Review of the Poetry Prom 2012
Poetry Prom at Snape Proms, Snape Concert Hall on 23 August 2012
This, one of the biggest audiences for poetry reading in the country, is an event that poetry lovers and those new to the genre always enjoy every year.
The Poetry Trust, based in Halesworth, invite three internationally known poets to read some of their work (twenty five minutes each) and, sometimes, explain more about the context that they were written in. The idea being that with three poets there will probably be one you love, one that you enjoy and one that… well, there’s a possibility, may not be quite your cup of tea.
This year the poets were Imtiaz Dharker from Scotland, Marie Howe from America and Paul Duncan from Ireland.
Imtiaz describes herself as a “Scottish Pakistani Calvinist Muslim who grew up in Glasgow, was adopted by India and also (through marriage) Wales”.
With her warm, sensual voice she read poems about her home in Bombay when the ceiling came down and they gave away their possessions (This Room), of how people have been confused by her saying, “she must be from another country” (Like That Only), and of the puzzling British phrase, uttered by everyone from football managers to Hollywood stars, “we are over the moon” and asking “where is this place?” My favourite? The poem about the Bombay Tiffin boxes, prepared in rural homes and delivered to their owners in city office blocks at 11o’clock daily by illiterate porters, who identify the locations by a mark or a symbol.
Marie Howe began her reading by introducing her daughter who was in the audience, and though many of her poems were thoughtful and challenging, such as The Gate, about her brother who died of AIDS, she also included one (Practising) about her memories of practising kissing with her same-sex friends and Courage, which made me laugh, about her introducing her two year old daughter to the playground and being told off by a four year old boy who thought she wasn’t old enough for such dangerous play!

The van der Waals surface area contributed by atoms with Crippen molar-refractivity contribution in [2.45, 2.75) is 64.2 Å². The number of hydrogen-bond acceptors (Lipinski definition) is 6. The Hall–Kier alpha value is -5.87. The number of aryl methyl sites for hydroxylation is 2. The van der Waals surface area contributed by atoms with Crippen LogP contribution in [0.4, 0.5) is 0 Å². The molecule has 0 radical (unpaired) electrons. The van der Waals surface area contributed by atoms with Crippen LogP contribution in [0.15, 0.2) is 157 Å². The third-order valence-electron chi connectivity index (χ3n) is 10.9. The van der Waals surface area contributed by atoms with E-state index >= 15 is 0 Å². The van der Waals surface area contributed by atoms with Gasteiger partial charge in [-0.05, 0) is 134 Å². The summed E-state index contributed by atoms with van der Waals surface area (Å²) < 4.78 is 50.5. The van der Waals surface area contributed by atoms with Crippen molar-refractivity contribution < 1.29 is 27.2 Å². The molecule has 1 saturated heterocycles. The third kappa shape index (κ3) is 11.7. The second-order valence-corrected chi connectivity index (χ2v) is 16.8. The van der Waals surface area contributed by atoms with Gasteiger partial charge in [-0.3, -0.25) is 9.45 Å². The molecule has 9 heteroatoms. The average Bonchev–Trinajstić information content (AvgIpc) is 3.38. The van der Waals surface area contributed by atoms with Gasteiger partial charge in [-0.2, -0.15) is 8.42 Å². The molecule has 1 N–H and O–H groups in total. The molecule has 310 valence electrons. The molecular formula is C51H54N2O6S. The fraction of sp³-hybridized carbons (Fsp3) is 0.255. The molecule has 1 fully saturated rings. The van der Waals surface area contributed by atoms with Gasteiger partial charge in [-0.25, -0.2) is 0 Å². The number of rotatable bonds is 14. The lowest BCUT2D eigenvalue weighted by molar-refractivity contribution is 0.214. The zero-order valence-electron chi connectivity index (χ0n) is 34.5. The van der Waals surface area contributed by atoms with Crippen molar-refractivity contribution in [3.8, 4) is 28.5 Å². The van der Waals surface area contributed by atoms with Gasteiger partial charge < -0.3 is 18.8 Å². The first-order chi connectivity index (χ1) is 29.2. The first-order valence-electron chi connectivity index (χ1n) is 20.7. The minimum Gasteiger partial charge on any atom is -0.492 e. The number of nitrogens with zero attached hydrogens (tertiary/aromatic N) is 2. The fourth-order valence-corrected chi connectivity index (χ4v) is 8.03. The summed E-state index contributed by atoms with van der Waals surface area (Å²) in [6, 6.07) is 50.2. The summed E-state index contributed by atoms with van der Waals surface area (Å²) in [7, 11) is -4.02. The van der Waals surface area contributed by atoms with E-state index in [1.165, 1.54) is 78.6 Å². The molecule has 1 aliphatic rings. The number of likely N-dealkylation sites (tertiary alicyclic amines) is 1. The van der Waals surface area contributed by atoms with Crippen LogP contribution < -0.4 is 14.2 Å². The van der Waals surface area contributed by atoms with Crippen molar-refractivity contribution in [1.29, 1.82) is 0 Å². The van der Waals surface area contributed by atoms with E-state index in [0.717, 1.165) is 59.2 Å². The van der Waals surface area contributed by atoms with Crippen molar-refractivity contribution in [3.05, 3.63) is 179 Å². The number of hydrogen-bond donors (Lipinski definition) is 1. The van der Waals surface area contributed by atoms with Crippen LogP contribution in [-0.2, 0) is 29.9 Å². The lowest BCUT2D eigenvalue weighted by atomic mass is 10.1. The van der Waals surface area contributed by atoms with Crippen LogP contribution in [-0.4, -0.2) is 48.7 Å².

Casually dressed in a yellow jumper with his sleeves rolled up, Paul Duncan spoke with a soft Irish burr, not telling us anything of how or why his poems were written, but letting them speak for themselves. The Most Extraordinary Innovation, spoke of his time in hospital and his experience of being nursed (“inject you with smiles”), Thinking about Suicide was rather worrying, and Golden Mothers Driving West started as an amusing tale of three elderly ladies escaping from an Alzheimer’s Home, but ended disconcertingly with them jumping off a bridge to their deaths. A favourite poem of the Snape audience was Aldeburgh October Storm, written at the Wentworth Hotel as he sheltered from a storm and watched two parties get mixed up in the confusion: a 90th birthday party and a christening group, baby buggies and wheelchairs intermingling.
The popularity of poetry means that the Aldeburgh Poetry Festival in early November will, for the first time, use Snape Maltings as well as halls in Aldeburgh itself. A free bus will connect the two venues. More details on www.thepoetrytrust.org
This review and others also appears on www.onesuffolk.co.uk